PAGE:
add a thin strip of iron on stabilizer top or bottom of rod where sewing. Other people place a thin strip of cut away stabilizer and hold in place and making sure it is being caught with the needle and the feed dogs.
use a water soluble stabilizer under the rod unit as they are sewing.
some people have used a tissue paper just to keep the thin yarns from catching, then gently pull it away from header stitching.
I like soft (bridal) tulle, most times it blends into the fringe and there is minimal trimming of the tulle needed.
try using Stitch in the Ditch paper, a thin tissue paper on a narrow roll. It pulls away from header stitching easily, however be gentle pulling against your header stitching.
Sometimes people like placing the stabilizer on the top as well as underneath while the header is being sewn.
You might try dropping or sealing off your feed dogs if the yarns are getting tangled in the feed dogs while sewing.
Try reducing the downward pressure of the presser foot?
I experiment with different sewing machines, needles, presser foot up or down, feed dogs up and down, stabilizer on top and bottom of header area to get the look I want. Please do your own experimenting to find what works for you and your projects.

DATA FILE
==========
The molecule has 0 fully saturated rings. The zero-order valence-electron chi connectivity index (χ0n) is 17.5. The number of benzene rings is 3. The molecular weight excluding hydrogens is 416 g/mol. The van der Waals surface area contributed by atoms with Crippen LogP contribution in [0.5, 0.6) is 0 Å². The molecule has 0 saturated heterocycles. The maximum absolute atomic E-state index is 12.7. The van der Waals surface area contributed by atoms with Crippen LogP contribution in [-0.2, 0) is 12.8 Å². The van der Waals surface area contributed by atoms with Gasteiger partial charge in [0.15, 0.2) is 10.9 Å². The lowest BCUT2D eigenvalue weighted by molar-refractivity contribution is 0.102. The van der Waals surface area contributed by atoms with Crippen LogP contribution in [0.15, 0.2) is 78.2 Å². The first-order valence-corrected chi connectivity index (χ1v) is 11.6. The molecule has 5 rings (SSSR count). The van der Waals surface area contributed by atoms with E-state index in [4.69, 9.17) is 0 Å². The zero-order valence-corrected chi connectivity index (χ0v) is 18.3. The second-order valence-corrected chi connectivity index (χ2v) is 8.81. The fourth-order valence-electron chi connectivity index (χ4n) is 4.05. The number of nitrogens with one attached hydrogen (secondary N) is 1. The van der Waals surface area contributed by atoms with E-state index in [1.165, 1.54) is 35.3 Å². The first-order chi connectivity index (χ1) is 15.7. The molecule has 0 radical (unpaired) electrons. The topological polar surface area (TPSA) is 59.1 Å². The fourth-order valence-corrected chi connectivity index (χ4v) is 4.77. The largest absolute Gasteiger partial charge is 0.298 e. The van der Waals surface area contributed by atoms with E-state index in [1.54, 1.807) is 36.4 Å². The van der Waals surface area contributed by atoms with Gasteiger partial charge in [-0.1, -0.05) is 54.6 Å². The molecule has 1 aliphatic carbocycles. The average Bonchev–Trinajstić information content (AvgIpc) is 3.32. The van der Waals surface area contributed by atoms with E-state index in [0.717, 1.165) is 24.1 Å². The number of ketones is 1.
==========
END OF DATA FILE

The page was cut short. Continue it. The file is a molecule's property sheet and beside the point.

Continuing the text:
NOTE: If you are not planning on inserting the sewn header into the seam, then remember you'll probably have to remove whatever stabilizer, paper, tulle you sew on. Picking out whatever you used to sew the header might be a headache to pull away or cut away, so make a sample first.
HINT: Remove your stabilizer, tulle, stitch-in-the ditch paper etc, after the first row of header stitching; the snagging should be eliminated after the first row of stitching. Then continue to sew several more rows of header.
HINT: I like to reduce my stitch length with each sewing pass. This helps the thread and needle to catch all the rows of yarns and ribbons.
If you use water soluble stabilizer, use the minimum amount of water for removing it wet the tip of a Q-tip. Remember you'll have to plan time for the header to dry before inserting it into your project. Sometimes I'm up against a deadline and don't have time to wait for the header to dry, so I experiment with other ways to sew the header using materials mentioned above in the bulleted list.
Sometimes I use a business card placing it parallel to the rod and just ahead of the foot to hold down the strands from getting caught in the foot.